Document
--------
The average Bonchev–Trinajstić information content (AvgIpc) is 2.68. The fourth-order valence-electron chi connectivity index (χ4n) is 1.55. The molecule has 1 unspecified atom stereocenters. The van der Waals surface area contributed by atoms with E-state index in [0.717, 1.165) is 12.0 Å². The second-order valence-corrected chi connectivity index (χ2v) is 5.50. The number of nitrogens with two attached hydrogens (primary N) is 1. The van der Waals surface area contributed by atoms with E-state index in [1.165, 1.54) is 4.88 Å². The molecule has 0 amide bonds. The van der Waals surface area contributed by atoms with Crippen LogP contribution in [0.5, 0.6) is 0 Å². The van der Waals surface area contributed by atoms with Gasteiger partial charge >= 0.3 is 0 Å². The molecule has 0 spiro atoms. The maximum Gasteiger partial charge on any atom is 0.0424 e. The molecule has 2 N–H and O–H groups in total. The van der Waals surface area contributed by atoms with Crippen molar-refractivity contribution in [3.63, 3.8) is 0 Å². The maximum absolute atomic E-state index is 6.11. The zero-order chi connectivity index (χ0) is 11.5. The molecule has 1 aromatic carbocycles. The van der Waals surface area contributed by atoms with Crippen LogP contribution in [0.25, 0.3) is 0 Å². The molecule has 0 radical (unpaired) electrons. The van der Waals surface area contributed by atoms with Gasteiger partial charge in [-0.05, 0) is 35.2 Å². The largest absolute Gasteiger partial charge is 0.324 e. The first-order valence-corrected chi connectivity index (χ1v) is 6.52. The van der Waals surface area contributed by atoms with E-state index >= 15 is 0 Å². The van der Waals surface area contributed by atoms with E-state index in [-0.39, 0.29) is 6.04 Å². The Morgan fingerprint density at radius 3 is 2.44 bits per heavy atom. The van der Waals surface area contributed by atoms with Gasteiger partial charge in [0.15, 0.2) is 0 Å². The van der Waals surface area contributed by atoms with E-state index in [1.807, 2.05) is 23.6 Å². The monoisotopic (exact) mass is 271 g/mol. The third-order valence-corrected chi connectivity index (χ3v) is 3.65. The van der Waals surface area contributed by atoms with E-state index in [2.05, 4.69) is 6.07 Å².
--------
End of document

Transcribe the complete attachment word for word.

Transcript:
The average Bonchev–Trinajstić information content (AvgIpc) is 2.68. The fourth-order valence-electron chi connectivity index (χ4n) is 1.55. The molecule has 1 unspecified atom stereocenters. The van der Waals surface area contributed by atoms with E-state index in [0.717, 1.165) is 12.0 Å². The second-order valence-corrected chi connectivity index (χ2v) is 5.50. The number of nitrogens with two attached hydrogens (primary N) is 1. The van der Waals surface area contributed by atoms with E-state index in [1.165, 1.54) is 4.88 Å². The molecule has 0 amide bonds. The van der Waals surface area contributed by atoms with Crippen LogP contribution in [0.5, 0.6) is 0 Å². The van der Waals surface area contributed by atoms with Gasteiger partial charge >= 0.3 is 0 Å². The molecule has 0 spiro atoms. The maximum Gasteiger partial charge on any atom is 0.0424 e. The molecule has 2 N–H and O–H groups in total. The van der Waals surface area contributed by atoms with Crippen molar-refractivity contribution in [3.63, 3.8) is 0 Å². The maximum absolute atomic E-state index is 6.11. The zero-order chi connectivity index (χ0) is 11.5. The molecule has 1 aromatic carbocycles. The van der Waals surface area contributed by atoms with Crippen LogP contribution in [0.25, 0.3) is 0 Å². The molecule has 0 radical (unpaired) electrons. The van der Waals surface area contributed by atoms with Gasteiger partial charge in [-0.05, 0) is 35.2 Å². The largest absolute Gasteiger partial charge is 0.324 e. The first-order valence-corrected chi connectivity index (χ1v) is 6.52. The van der Waals surface area contributed by atoms with E-state index >= 15 is 0 Å². The van der Waals surface area contributed by atoms with E-state index in [-0.39, 0.29) is 6.04 Å². The Morgan fingerprint density at radius 3 is 2.44 bits per heavy atom. The van der Waals surface area contributed by atoms with Gasteiger partial charge in [0.15, 0.2) is 0 Å². The van der Waals surface area contributed by atoms with E-state index in [1.807, 2.05) is 23.6 Å². The monoisotopic (exact) mass is 271 g/mol. The third-order valence-corrected chi connectivity index (χ3v) is 3.65. The van der Waals surface area contributed by atoms with E-state index in [2.05, 4.69) is 6.07 Å².